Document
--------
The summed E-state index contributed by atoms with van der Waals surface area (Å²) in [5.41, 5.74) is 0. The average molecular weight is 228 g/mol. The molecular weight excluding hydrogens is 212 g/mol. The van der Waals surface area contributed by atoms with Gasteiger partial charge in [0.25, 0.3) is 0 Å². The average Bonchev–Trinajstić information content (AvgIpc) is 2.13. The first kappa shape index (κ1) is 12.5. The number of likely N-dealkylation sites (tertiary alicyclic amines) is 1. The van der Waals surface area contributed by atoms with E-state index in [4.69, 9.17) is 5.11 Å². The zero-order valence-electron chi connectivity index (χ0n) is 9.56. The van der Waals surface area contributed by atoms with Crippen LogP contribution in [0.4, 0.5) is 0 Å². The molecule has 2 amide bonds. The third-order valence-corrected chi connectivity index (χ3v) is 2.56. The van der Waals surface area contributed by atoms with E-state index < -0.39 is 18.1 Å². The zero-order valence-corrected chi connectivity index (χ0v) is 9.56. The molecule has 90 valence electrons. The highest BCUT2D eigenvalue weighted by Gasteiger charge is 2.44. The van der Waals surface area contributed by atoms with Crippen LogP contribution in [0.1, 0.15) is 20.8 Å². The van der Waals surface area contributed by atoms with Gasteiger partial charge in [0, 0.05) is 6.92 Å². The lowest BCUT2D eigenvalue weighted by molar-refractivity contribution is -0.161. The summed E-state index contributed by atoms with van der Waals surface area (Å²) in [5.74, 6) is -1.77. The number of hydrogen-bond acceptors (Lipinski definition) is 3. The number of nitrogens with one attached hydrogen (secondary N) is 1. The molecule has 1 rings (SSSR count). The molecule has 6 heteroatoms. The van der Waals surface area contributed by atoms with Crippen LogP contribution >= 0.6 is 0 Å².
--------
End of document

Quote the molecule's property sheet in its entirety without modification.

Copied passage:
The summed E-state index contributed by atoms with van der Waals surface area (Å²) in [5.41, 5.74) is 0. The average molecular weight is 228 g/mol. The molecular weight excluding hydrogens is 212 g/mol. The van der Waals surface area contributed by atoms with Gasteiger partial charge in [0.25, 0.3) is 0 Å². The average Bonchev–Trinajstić information content (AvgIpc) is 2.13. The first kappa shape index (κ1) is 12.5. The number of likely N-dealkylation sites (tertiary alicyclic amines) is 1. The van der Waals surface area contributed by atoms with E-state index in [4.69, 9.17) is 5.11 Å². The zero-order valence-electron chi connectivity index (χ0n) is 9.56. The van der Waals surface area contributed by atoms with Crippen LogP contribution in [0.4, 0.5) is 0 Å². The molecule has 2 amide bonds. The third-order valence-corrected chi connectivity index (χ3v) is 2.56. The van der Waals surface area contributed by atoms with E-state index < -0.39 is 18.1 Å². The zero-order valence-corrected chi connectivity index (χ0v) is 9.56. The molecule has 90 valence electrons. The highest BCUT2D eigenvalue weighted by Gasteiger charge is 2.44. The van der Waals surface area contributed by atoms with Crippen LogP contribution in [0.1, 0.15) is 20.8 Å². The van der Waals surface area contributed by atoms with Gasteiger partial charge in [0, 0.05) is 6.92 Å². The lowest BCUT2D eigenvalue weighted by molar-refractivity contribution is -0.161. The summed E-state index contributed by atoms with van der Waals surface area (Å²) in [5.74, 6) is -1.77. The number of hydrogen-bond acceptors (Lipinski definition) is 3. The number of nitrogens with one attached hydrogen (secondary N) is 1. The molecule has 1 rings (SSSR count). The molecule has 6 heteroatoms. The van der Waals surface area contributed by atoms with Crippen LogP contribution >= 0.6 is 0 Å².